The inauguration of Zambia’s embassy comes three years after Morocco opened its diplomatic mission in the Sub-Saharan country.
Rabat – Zambia on Saturday opened its embassy in Morocco’s capital city of Rabat. Moroccan Foreign Affairs Minister Nasser Bourita attended the inauguration ceremony with his Zambian counterpart Joseph Malanji.
Morocco and Zambia enjoy warm, improving relations, as evidenced by the several meetings officials from the two countries have held in recent years to strengthen their bilateral ties.
In 2017, King Mohammed VI invited Zambia’s president Edgar Chagwa Lungu for a visit to Morocco to discuss ways of furthering the relations between the two counties. They mainly talked of investment opportunities and the need to increase commercial and cultural exchanges.
The two leaders also expressed satisfaction at the outcome of the Moroccan-Zambian business council, a new venue for cementing the growing economic and political linkages between the two African nations. The meeting also saw the signing of a number of Agreements and MoU’s in several sectors.
Morocco opened its embassy in Zambia in September 2017.
In February 2017, King Mohammed VI, accompanied by Prince Moulay Ismail, visited Lusaka on an official visit. Also accompanying the Moroccan monarch were Morocco’s Ministers of Urban Policy andTourism; Agriculture and Fisheries; and Industry.
The inauguration of the Zambian diplomatic representation in Morocco comes on the heels of the opening by three other African countries — Burkina Faso, Guinea Bissau, and Equatorial Guinea — of diplomatic missions in Morocco’s southern province of Dakhla on October 23.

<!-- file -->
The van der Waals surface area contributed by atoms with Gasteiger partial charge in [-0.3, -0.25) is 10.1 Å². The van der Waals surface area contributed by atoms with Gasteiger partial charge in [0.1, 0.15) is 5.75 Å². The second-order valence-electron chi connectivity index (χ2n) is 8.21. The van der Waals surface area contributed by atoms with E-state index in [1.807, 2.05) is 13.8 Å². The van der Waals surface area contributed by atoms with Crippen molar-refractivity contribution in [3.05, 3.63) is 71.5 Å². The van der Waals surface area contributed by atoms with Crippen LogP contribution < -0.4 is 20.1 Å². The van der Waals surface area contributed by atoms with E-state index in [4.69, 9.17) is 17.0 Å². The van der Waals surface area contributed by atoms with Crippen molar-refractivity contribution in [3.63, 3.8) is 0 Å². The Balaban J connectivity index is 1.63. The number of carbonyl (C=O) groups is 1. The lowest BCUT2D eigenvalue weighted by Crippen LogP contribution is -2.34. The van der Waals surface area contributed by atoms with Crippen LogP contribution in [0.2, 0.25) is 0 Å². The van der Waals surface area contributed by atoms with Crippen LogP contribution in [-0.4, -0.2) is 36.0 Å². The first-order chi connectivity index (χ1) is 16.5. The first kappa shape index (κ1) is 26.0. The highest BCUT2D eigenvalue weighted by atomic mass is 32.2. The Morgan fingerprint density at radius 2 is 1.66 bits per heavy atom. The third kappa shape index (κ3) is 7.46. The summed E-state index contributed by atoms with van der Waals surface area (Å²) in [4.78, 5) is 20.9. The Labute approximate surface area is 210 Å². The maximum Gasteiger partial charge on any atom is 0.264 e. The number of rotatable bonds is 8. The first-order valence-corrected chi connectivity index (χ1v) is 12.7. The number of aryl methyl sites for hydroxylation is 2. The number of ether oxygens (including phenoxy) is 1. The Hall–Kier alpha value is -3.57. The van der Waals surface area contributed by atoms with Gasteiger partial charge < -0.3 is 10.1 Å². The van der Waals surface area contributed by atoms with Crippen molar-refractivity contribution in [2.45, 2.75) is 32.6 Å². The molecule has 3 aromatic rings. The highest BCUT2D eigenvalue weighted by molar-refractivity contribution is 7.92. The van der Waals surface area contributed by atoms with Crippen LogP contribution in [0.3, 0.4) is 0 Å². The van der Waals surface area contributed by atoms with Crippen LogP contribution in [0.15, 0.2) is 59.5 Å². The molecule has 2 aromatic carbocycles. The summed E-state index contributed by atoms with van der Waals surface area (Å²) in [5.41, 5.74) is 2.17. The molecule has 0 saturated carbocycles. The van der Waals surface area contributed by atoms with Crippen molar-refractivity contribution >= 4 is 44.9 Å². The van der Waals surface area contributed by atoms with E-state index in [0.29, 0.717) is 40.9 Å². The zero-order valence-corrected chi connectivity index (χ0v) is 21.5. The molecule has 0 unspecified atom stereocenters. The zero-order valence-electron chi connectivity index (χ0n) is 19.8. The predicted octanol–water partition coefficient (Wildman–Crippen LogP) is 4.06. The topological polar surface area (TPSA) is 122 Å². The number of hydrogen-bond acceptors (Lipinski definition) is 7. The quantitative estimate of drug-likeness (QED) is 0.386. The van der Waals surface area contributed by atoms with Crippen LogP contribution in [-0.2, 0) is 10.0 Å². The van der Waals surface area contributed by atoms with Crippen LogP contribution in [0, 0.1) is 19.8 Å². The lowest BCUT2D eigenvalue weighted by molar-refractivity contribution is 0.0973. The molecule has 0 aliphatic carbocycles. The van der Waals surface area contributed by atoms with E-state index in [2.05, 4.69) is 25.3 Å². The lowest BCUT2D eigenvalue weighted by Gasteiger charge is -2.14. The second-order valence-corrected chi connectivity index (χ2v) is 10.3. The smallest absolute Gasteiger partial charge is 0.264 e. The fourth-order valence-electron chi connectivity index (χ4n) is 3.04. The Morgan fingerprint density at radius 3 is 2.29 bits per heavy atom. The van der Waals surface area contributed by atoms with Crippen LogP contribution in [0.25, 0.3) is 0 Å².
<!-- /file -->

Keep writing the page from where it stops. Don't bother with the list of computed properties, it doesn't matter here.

Zambia’s support for Morocco’s territorial integrity
The recent inaugurations are part of a larger achievement for Morocco’s position on the Western Sahara question. They mainly signify widespread continental recognition of Morocco’s sovereignty over the southern provinces of Laayoune and Dakhla.
Zambia also supports Morocco’s territorial integrity.
In 2016, the East African country withdrew its recognition of the self-proclaimed Saharawi Arab Democratic Republic (SADR), boosting the pro-Morocco momentum on the Western Sahara and consolidating the then growing ties between Lusaka and Rabat. .
Zambia’s FM Harry Kalaba stated in February 2017 that his country “supports the efforts of the United Nations to help the parties find a long-lasting solution to the conflict over the Western Sahara.”
In March 2018, Malanji, Zambia’s current Foreign Affairs Minister, announced a “decisive break” with the Polisario Front.